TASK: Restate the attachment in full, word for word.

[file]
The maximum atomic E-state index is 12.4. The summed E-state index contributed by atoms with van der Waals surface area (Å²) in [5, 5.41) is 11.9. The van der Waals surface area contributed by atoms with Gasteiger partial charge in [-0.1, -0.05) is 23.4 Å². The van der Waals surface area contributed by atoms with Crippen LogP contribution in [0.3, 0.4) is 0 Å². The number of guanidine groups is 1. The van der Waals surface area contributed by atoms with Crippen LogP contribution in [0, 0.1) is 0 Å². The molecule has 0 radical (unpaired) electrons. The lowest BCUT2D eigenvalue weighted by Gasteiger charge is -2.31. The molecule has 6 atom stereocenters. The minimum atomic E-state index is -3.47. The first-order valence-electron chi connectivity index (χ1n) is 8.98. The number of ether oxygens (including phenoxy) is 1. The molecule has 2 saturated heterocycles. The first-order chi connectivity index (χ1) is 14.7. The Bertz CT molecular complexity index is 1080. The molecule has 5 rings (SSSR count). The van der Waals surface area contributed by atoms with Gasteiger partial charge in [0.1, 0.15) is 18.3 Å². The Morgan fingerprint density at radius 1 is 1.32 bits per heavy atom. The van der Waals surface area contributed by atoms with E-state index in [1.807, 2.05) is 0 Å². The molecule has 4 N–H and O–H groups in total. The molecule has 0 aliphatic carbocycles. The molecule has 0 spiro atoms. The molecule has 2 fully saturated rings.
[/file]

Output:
The maximum atomic E-state index is 12.4. The summed E-state index contributed by atoms with van der Waals surface area (Å²) in [5, 5.41) is 11.9. The van der Waals surface area contributed by atoms with Gasteiger partial charge in [-0.1, -0.05) is 23.4 Å². The van der Waals surface area contributed by atoms with Crippen LogP contribution in [0.3, 0.4) is 0 Å². The number of guanidine groups is 1. The van der Waals surface area contributed by atoms with Crippen LogP contribution in [0, 0.1) is 0 Å². The molecule has 0 radical (unpaired) electrons. The lowest BCUT2D eigenvalue weighted by Gasteiger charge is -2.31. The molecule has 6 atom stereocenters. The minimum atomic E-state index is -3.47. The first-order valence-electron chi connectivity index (χ1n) is 8.98. The number of ether oxygens (including phenoxy) is 1. The molecule has 2 saturated heterocycles. The first-order chi connectivity index (χ1) is 14.7. The Bertz CT molecular complexity index is 1080. The molecule has 5 rings (SSSR count). The van der Waals surface area contributed by atoms with Gasteiger partial charge in [0.1, 0.15) is 18.3 Å². The Morgan fingerprint density at radius 1 is 1.32 bits per heavy atom. The van der Waals surface area contributed by atoms with E-state index in [1.807, 2.05) is 0 Å². The molecule has 4 N–H and O–H groups in total. The molecule has 0 aliphatic carbocycles. The molecule has 0 spiro atoms. The molecule has 2 fully saturated rings.